Gay Director Rodney Evans Hid His Vision Loss for Years. Now He’s Made a Movie About It.

The award-winning filmmaker's new documentary, "Vision Portraits," chronicles the lives and creative paths of four visually impaired artists.

Filmmaker Rodney Evans focused his lens on the experience of gay black American men and culture in 2013’s The Happy Sad and in his assured 2004 feature debut, Brother to Brother, which starred a pre-Marvel Anthony Mackie as a gay college student who learns of the Harlem Renaissance and its queer figureheads through a homeless elderly man (via black-and-white flashbacks to those golden literary days).

However, at the same time Evans was writing Brother to Brother, he realized his eyesight was literally starting to narrow. This was due to retinitis pigmentosa, a rare genetic disorder that causes the loss of peripheral vision as the retina deteriorates and, eventually, blindness. After years of trying to conceal his visual impairment, fearing it would be a detriment his career, Evans has “come out” with a powerful, deeply personal, award-winning documentary, Vision Portraits.

Evans previously bared his truth, coming out to a conservative Jamaican family, in his 1998 short, Close to Home, but in Vision Portraits he also captures others’ stories, profiling three visually impaired artists—HIV-positive photographer John Dugdale, Canadian writer Ryan Knighton, and dancer Kayla Hamilton)—and interspersing the film with his poetry. Evans spoke with NewNowNext about making the movie and whether a last-chance medical procedure he pursued in Berlin has had any effects.

Thanks for being so brave and giving blind people and those going blind a cinematic touchstone, especially artists.

I felt there were no films that gave me that information of how my life would be, and that was the impetus of making this film. My initial work, which culminated in Brother to Brother, was inspired by the lack of black gay representation in cinema. In college I was showed Marlon Riggs’ Tongues Untied and Isaac Julien’s Looking for Langston, and told that was the end of black gay representation in film and media. I thought, Whoah, that’s insane, and I’m not going to sit around and whine about it. I’m going to take that on, because if nobody will make films that reflect my experience then I will do that because that’s absurd. It’s a similar situation with visibility and blindness and the arts. There’s so much fear and stigma attached to disability.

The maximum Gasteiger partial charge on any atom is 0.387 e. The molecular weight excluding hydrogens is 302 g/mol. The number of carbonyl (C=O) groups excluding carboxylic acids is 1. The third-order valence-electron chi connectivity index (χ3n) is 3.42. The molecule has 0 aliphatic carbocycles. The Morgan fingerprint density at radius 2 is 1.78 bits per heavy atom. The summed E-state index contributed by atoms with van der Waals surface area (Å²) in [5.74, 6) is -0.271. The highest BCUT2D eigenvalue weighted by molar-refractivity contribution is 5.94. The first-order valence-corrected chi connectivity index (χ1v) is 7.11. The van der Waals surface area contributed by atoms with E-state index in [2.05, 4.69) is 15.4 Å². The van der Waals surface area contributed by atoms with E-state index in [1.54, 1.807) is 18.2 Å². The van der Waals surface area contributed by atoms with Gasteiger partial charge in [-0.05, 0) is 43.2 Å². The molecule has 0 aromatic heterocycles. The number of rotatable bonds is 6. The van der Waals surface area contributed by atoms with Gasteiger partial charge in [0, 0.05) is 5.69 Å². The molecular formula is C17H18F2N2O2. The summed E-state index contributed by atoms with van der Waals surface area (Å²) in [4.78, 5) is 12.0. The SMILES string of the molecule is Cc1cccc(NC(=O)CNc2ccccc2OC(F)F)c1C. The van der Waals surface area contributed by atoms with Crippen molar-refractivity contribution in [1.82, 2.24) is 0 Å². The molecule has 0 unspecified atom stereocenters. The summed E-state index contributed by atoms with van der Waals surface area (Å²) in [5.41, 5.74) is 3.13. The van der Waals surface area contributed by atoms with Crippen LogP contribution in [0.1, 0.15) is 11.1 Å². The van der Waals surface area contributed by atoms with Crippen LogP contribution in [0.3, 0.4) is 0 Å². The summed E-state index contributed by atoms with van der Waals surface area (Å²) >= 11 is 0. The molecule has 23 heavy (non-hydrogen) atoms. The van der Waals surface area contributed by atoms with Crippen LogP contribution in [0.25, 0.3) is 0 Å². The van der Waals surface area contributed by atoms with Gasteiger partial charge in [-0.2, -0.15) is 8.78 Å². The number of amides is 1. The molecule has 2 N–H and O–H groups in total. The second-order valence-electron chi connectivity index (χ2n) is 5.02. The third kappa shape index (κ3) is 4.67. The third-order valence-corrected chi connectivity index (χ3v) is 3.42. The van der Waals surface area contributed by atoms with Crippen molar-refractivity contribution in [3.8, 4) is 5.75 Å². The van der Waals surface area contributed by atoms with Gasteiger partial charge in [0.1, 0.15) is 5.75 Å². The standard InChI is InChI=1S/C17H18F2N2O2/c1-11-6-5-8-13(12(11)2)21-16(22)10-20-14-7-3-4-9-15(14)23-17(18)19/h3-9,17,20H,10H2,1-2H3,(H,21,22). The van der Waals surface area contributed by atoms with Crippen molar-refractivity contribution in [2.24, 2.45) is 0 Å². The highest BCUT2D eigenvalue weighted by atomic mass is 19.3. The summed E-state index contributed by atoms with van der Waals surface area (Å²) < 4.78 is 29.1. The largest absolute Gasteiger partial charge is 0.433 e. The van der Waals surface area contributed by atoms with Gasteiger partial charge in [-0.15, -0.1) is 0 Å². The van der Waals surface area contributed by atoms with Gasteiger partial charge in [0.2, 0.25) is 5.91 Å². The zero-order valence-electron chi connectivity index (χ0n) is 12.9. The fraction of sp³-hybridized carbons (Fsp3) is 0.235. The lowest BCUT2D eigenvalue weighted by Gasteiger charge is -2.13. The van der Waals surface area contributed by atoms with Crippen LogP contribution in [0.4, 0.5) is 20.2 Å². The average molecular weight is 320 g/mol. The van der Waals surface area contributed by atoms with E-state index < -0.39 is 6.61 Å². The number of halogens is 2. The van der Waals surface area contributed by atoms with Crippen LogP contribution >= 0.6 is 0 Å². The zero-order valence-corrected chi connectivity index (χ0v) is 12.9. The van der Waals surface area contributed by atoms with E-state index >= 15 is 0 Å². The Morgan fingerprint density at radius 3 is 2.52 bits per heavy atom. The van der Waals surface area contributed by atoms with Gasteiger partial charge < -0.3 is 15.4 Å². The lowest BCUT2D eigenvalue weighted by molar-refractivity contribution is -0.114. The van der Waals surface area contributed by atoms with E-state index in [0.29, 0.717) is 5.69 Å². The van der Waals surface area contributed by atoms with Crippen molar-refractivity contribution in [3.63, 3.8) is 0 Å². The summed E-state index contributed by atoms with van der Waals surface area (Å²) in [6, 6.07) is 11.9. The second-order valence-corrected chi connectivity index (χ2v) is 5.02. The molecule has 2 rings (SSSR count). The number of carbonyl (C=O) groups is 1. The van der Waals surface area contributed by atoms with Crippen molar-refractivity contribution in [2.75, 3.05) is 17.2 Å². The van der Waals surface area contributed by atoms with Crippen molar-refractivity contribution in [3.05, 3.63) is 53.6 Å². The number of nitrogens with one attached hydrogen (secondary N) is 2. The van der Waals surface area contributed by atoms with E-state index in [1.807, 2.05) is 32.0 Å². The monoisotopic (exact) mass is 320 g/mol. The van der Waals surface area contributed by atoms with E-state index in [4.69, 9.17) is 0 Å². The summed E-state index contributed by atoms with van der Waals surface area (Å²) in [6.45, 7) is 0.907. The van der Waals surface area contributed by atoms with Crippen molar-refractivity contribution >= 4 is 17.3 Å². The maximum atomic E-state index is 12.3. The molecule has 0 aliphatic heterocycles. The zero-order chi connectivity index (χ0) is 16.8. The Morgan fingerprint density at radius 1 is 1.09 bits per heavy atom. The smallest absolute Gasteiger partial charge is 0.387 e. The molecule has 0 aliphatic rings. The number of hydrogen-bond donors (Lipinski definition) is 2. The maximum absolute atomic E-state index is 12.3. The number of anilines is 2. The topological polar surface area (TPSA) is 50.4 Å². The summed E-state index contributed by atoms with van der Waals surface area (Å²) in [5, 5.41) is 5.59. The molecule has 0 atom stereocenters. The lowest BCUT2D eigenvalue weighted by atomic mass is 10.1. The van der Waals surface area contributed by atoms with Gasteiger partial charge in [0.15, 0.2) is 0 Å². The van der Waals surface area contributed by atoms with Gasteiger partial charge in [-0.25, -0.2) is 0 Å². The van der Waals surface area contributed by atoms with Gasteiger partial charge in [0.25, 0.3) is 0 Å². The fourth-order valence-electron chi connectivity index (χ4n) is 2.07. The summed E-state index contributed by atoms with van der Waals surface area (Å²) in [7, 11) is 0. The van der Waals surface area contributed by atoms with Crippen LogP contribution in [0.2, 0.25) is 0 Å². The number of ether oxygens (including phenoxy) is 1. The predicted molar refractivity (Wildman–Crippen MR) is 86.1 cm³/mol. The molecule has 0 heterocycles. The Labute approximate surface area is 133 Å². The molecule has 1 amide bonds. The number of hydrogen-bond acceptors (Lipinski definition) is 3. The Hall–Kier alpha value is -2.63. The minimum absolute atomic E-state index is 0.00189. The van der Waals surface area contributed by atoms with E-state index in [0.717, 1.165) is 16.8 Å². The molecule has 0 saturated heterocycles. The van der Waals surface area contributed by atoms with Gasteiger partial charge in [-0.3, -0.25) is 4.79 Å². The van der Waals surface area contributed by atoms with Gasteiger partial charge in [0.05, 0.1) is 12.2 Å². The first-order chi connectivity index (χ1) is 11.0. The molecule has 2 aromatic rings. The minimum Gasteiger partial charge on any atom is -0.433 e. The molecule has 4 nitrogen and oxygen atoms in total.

Rodney Evans
Kjerstin Rossi
Rodney Evans.

How have you found people’s reactions since you “came out” as visually impaired?

It’s hard to say. A lot of things are unspoken, right? I was afraid to talk about it for fear of not being hired as a filmmaker or graphic designer, and I’ve been told I’m brave and “thank you for the work you’re doing.” There have been a myriad of reactions, and an unspoken one that’s probably just as strong is, “That’s so sad, Rodney’s going blind, he won’t make any more films,” or “We won’t take the chance of hiring this person—filmmaking is such a visual field.” But those conversations happen behind closed doors, because it would be illegal to say it to my face, but that’s the reality of the film and TV industry in a capitalist structure.

A week before he premiered his film Lucid last year, director Adam Morse admitted that he’s blind due to a mitochondrial disease. Have you learned of more filmmakers and visual artists who are blind since Vision Portraits started playing festivals?

I have not, and I’m curious to see that film. What people usually ask me about is Derek Jarman’s Blue [the late gay U.K. filmmaker and activist made the film while he was going blind from AIDS and only able to see the color blue], but I haven’t seen it yet because I want to experience it on a big screen. It feels like a crime to watch it at home on a computer screen.